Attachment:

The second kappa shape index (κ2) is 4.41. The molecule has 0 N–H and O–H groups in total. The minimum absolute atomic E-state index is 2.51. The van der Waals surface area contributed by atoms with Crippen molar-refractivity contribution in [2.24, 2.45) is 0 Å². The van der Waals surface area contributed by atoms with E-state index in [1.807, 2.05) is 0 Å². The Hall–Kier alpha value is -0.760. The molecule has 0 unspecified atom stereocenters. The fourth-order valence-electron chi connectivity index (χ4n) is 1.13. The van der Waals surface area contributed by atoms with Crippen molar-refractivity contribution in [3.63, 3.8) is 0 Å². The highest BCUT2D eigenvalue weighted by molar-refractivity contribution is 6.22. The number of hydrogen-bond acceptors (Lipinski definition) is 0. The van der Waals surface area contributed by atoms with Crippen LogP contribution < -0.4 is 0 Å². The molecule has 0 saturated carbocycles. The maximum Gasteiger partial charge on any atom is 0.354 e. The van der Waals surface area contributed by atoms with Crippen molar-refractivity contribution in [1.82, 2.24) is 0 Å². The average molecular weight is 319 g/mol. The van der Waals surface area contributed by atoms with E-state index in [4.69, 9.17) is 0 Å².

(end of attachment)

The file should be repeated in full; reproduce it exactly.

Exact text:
The second kappa shape index (κ2) is 4.41. The molecule has 0 N–H and O–H groups in total. The minimum absolute atomic E-state index is 2.51. The van der Waals surface area contributed by atoms with Crippen molar-refractivity contribution in [2.24, 2.45) is 0 Å². The van der Waals surface area contributed by atoms with E-state index in [1.807, 2.05) is 0 Å². The Hall–Kier alpha value is -0.760. The molecule has 0 unspecified atom stereocenters. The fourth-order valence-electron chi connectivity index (χ4n) is 1.13. The van der Waals surface area contributed by atoms with Crippen molar-refractivity contribution in [3.63, 3.8) is 0 Å². The highest BCUT2D eigenvalue weighted by molar-refractivity contribution is 6.22. The number of hydrogen-bond acceptors (Lipinski definition) is 0. The van der Waals surface area contributed by atoms with Crippen LogP contribution < -0.4 is 0 Å². The molecule has 0 saturated carbocycles. The maximum Gasteiger partial charge on any atom is 0.354 e. The van der Waals surface area contributed by atoms with Crippen molar-refractivity contribution in [1.82, 2.24) is 0 Å². The average molecular weight is 319 g/mol. The van der Waals surface area contributed by atoms with E-state index in [4.69, 9.17) is 0 Å².